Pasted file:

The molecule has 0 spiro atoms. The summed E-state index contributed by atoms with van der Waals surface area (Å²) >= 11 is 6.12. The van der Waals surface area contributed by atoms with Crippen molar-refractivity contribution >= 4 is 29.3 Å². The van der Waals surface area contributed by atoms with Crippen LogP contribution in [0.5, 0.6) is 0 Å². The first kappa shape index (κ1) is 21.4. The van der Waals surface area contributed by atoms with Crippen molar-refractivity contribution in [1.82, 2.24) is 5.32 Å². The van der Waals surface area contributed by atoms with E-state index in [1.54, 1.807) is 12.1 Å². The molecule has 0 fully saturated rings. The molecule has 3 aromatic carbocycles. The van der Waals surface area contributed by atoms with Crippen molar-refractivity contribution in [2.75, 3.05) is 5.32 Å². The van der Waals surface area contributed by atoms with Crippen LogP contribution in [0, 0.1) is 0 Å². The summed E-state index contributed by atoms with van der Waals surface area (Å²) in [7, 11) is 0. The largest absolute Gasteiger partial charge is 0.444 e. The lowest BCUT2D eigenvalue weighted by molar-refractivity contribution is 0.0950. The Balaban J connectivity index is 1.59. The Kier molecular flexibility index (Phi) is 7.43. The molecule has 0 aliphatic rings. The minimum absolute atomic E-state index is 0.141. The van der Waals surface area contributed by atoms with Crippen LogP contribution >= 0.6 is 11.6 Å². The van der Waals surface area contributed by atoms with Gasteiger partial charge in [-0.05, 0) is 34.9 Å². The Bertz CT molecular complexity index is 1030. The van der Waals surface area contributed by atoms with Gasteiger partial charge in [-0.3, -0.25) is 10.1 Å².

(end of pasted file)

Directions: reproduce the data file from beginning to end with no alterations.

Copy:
The molecule has 0 spiro atoms. The summed E-state index contributed by atoms with van der Waals surface area (Å²) >= 11 is 6.12. The van der Waals surface area contributed by atoms with Crippen molar-refractivity contribution >= 4 is 29.3 Å². The van der Waals surface area contributed by atoms with Crippen LogP contribution in [0.5, 0.6) is 0 Å². The first kappa shape index (κ1) is 21.4. The van der Waals surface area contributed by atoms with Crippen molar-refractivity contribution in [1.82, 2.24) is 5.32 Å². The van der Waals surface area contributed by atoms with E-state index in [1.54, 1.807) is 12.1 Å². The molecule has 0 fully saturated rings. The molecule has 3 aromatic carbocycles. The van der Waals surface area contributed by atoms with Crippen molar-refractivity contribution in [2.75, 3.05) is 5.32 Å². The van der Waals surface area contributed by atoms with Crippen LogP contribution in [0, 0.1) is 0 Å². The summed E-state index contributed by atoms with van der Waals surface area (Å²) in [7, 11) is 0. The largest absolute Gasteiger partial charge is 0.444 e. The lowest BCUT2D eigenvalue weighted by molar-refractivity contribution is 0.0950. The Balaban J connectivity index is 1.59. The Kier molecular flexibility index (Phi) is 7.43. The molecule has 0 aliphatic rings. The minimum absolute atomic E-state index is 0.141. The van der Waals surface area contributed by atoms with Crippen LogP contribution >= 0.6 is 11.6 Å². The van der Waals surface area contributed by atoms with Gasteiger partial charge in [-0.05, 0) is 34.9 Å². The Bertz CT molecular complexity index is 1030. The van der Waals surface area contributed by atoms with Gasteiger partial charge in [-0.3, -0.25) is 10.1 Å².